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The JFK assassination files lead back to Seattle

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tags: conspiracy theories, JFK, FBI, CIA, National Archives, Lee Harvey Oswald, JFK assassination



Not unexpectedly, the latest release of government records collected from the investigation into the assassination of President John F. Kennedy did little to silence conspiracy theories, according to news reports. That includes a Seattle surgeon’s claim, which is reflected in the newly released records, that one of the doctors who operated on Kennedy confided he misled the Warren Commission about one of the president’s wounds.

In a nutshell, former University of Washington physician and professor Dr. Donald Miller Jr. says that the late Dr. Malcom Perry, the Dallas surgeon who tried to save Kennedy’s life on the Parkland Hospital operating table Nov. 22, 1963, questioned whether Lee Harvey Oswald fired all the bullets that struck Kennedy’s motorcade.

Miller, who later worked and taught with Perry at the University of Washington School of Medicine in the 1970s, says Perry told him there were entry wounds from both behind and in front of Kennedy, contradicting what he told the commission under oath. Perry confided similar details to an Alaska doctor as well.

HNN Editor:  Gerald Posner, the author of Case Closed, interviewed Dr. Perry in 1992.  At that time Perry was adamant that JFK was not shot from the front, as Posner notes in his book:


At a press conference following the announcement of the President’s death, Dr. Perry said in response to a question that the throat wound he saw “appeared to be an entrance wound.” “As the press is wont to do,” says Dr. Perry, “they took my statement at the press conference out of context. I did say it looked like an entrance wound since it was small, but I qualified it by saying that I did not know where the bullets came from. I wish now that I had not speculated. Everyone ignored my qualification. It was a small wound, slightly ragged at the edges, and could have been an exit or entrance. By Sunday, after working on Oswald, I had learned my lesson, and I handed out a written statement to the press and took no questions. I had got a lot smarter in two days.”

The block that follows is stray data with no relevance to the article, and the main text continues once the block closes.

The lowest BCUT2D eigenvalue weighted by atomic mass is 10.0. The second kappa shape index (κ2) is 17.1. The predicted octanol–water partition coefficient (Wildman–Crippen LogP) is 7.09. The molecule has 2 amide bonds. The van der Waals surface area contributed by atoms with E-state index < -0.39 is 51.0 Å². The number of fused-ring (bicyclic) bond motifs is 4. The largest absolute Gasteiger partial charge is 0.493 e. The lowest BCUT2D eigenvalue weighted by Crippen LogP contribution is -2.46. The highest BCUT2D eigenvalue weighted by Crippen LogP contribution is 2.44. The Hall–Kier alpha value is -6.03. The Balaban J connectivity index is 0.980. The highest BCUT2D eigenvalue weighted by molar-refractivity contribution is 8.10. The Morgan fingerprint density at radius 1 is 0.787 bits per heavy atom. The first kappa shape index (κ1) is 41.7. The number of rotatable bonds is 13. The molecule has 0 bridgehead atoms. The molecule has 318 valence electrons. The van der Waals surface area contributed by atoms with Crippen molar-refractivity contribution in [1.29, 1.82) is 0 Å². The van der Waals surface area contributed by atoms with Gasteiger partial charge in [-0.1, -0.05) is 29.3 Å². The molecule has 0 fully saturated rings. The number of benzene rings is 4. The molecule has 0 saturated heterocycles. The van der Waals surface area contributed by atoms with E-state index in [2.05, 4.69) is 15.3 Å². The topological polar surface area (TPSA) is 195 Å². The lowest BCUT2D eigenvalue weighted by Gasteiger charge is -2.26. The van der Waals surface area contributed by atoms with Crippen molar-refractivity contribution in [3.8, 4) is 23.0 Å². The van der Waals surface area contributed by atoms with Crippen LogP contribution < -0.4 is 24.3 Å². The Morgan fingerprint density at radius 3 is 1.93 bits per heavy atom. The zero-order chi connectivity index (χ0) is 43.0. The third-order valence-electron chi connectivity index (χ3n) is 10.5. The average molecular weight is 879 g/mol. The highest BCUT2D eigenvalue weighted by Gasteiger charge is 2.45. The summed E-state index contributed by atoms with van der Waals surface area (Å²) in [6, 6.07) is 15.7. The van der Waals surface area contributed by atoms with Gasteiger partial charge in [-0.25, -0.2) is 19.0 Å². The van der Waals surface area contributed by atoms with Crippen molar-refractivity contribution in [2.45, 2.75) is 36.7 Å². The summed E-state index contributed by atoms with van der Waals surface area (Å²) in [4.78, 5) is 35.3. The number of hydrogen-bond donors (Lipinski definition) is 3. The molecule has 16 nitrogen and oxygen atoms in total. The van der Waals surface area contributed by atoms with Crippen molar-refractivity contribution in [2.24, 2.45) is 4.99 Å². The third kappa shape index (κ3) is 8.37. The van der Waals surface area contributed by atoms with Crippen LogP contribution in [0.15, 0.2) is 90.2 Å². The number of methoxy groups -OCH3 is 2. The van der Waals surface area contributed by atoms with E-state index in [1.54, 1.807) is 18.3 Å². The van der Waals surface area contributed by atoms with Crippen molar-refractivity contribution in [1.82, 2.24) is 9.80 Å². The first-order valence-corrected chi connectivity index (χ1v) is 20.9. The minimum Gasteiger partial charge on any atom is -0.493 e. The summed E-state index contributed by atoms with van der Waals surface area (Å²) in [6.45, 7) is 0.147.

What of the opinion of the other four Parkland doctors who saw that wound before the tracheotomy?


No one at Parkland ever turned the President over, so they did not see the even smaller hole on his back that was in direct line with the one in the throat. Dr. Jones told the author, “The neck wound could have been either an entrance or an exit. I only called it an entrance wound because I did not know about the back wound.” Drs. Carrico and Baxter also agreed the wound could have been either an entrance or an exit. But the doctor with the most experience with gunshots at Parkland, Dr. Pepper Jenkins, recalls, “Even at that time, I was convinced it was a wound of exit because it was bigger than an entrance wound should be. Entrance wounds, as you look at them, are small and round, and may have a halo around them, black, from the bullet. But it makes a clean wound. When a bullet goes through the body, tissue moves in front of it and bursts.”

Read entire article at Crosscut


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